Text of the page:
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Tips for Winter Storage, just about that time of year
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Joined: Apr 16, 2006
Posts: 3417
Location: SE Iowa 1974 TX650A

PostPosted: November 24, 2009, 6:38 pm    Post subject: Tips for Winter Storage, just about that time of year

Tips for Winter Storage -

Wash your bike to remove dirt and other contaminants from the finished surfaces.
Fill your fuel tank with the proper mixture of gasoline and a fuel stabilizer such as Sea Foam. Run the engine long enough to draw the stabilized fuel through the injectors or carburetors.
Turn the fuel valve to the “off” position.
If you have a carbureted engine, depending on the length of storage, you might want to consider draining the carburetor bowl. There are arguments on either side of the carb draining debate:
Draining the carburetor eliminates the possibility of fuel turning to varnish and clogging carburetor passageways. However, for short term storage, a quality fuel stabilizer also guards against this problem.
Draining fuel from the carburetor increases the risk of internal carburetor seals and gaskets becoming dried and brittle. Dried gaskets may leak once fuel is re-introduced into the system. Carburetor floats will also periodically stick in the "open" position after sitting in a drained carburetor for a period of time. For these reasons, my recommendation is to drain carburetors only for long-term storage (over six months).
Remove the spark plugs and "fog" the internal cylinder walls with engine fogger to protect against internal corrosion. Rotate the engine manually to coat the cylinder walls with a thin protective coating of the fogging oil. Be aware that your engine will probably "smoke" for the first few minutes in the spring. Don't worry, the fogging oil will quickly burn off and this causes no damage!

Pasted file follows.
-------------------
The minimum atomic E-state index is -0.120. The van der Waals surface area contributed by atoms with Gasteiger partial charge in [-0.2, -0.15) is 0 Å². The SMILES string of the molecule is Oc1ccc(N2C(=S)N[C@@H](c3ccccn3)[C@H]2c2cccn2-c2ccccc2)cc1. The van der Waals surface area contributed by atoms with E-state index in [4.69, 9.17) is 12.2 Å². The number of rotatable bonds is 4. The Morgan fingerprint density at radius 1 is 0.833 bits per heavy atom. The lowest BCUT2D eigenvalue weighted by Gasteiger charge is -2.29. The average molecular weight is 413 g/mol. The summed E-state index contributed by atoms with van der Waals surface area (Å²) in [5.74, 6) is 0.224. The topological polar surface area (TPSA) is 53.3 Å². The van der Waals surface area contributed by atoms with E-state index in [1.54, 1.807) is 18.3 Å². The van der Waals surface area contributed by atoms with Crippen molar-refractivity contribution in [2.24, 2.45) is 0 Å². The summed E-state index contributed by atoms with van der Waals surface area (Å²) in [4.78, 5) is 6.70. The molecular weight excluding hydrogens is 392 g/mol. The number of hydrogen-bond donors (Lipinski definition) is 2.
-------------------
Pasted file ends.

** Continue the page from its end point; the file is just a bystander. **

Install new spark plugs.
Change the engine oil and oil filter. It is not a good idea to leave the contaminated engine oil in the crankcase over the winter. Over a long period of time, these contaminants can be potentially harmful to internal engine parts.
Check tire pressure and fill as necessary.
Check and consider changing the air filter. If possible, seal the engine air intake with duct tape, a rag, or some similar item. Mice are notorious for finding motorcycle air intakes and making a nice warm, dry nest out of air filters!
For chains: clean, inspect, adjust and lubricate as necessary. For belts: inspect for damage, cracking and tension. For shaft drive: inspect for leaks and change rear end fluid.
Put the motorcycle on the center stand. This takes weight off of the suspension and tires and helps eliminate the potential for flat spots developing on the tires.
Remove the battery, top-off the fluid with distilled water and maintain the charge with a battery tender. Be careful not to use a charger that will over-charge the battery.
Check any remaining fluids and top-off as needed.
Lubricate all cables to avoid the possibility of internal rusting and binding over the winter.
Lubricate all lubrication points as detailed in the owner’s manual.
Wax all painted and chromed surfaces. Consider leaving the wax on as an added layer of protection. If you find it difficult to remove in the spring, usually waxing over it with fresh wax will cut right through the old hardened wax.
Cover the motorcycle with a breathable cover. You don't want to trap moisture under a non-breathable cover, as this can cause rust.
Winter is a great time to have things chromed, make modifications and repairs. Good planning of these activities can ensure your readiness for the spring!

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